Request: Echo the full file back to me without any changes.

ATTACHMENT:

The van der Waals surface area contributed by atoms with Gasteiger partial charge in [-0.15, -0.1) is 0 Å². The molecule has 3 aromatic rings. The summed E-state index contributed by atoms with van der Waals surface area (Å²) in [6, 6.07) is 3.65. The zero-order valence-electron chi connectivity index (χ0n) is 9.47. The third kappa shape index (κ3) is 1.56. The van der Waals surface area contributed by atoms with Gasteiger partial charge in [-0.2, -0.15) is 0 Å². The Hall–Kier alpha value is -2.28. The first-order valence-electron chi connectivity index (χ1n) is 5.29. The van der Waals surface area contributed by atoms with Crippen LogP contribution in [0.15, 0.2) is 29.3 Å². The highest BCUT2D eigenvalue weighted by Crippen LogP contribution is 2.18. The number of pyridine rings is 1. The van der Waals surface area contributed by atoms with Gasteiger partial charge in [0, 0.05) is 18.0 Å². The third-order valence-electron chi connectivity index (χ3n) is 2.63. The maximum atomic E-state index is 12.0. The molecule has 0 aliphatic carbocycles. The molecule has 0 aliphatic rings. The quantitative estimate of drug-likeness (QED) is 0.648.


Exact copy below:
The van der Waals surface area contributed by atoms with Gasteiger partial charge in [-0.15, -0.1) is 0 Å². The molecule has 3 aromatic rings. The summed E-state index contributed by atoms with van der Waals surface area (Å²) in [6, 6.07) is 3.65. The zero-order valence-electron chi connectivity index (χ0n) is 9.47. The third kappa shape index (κ3) is 1.56. The van der Waals surface area contributed by atoms with Gasteiger partial charge in [-0.2, -0.15) is 0 Å². The Hall–Kier alpha value is -2.28. The first-order valence-electron chi connectivity index (χ1n) is 5.29. The van der Waals surface area contributed by atoms with Crippen LogP contribution in [0.15, 0.2) is 29.3 Å². The highest BCUT2D eigenvalue weighted by Crippen LogP contribution is 2.18. The number of pyridine rings is 1. The van der Waals surface area contributed by atoms with Gasteiger partial charge in [0, 0.05) is 18.0 Å². The third-order valence-electron chi connectivity index (χ3n) is 2.63. The maximum atomic E-state index is 12.0. The molecule has 0 aliphatic carbocycles. The molecule has 0 aliphatic rings. The quantitative estimate of drug-likeness (QED) is 0.648.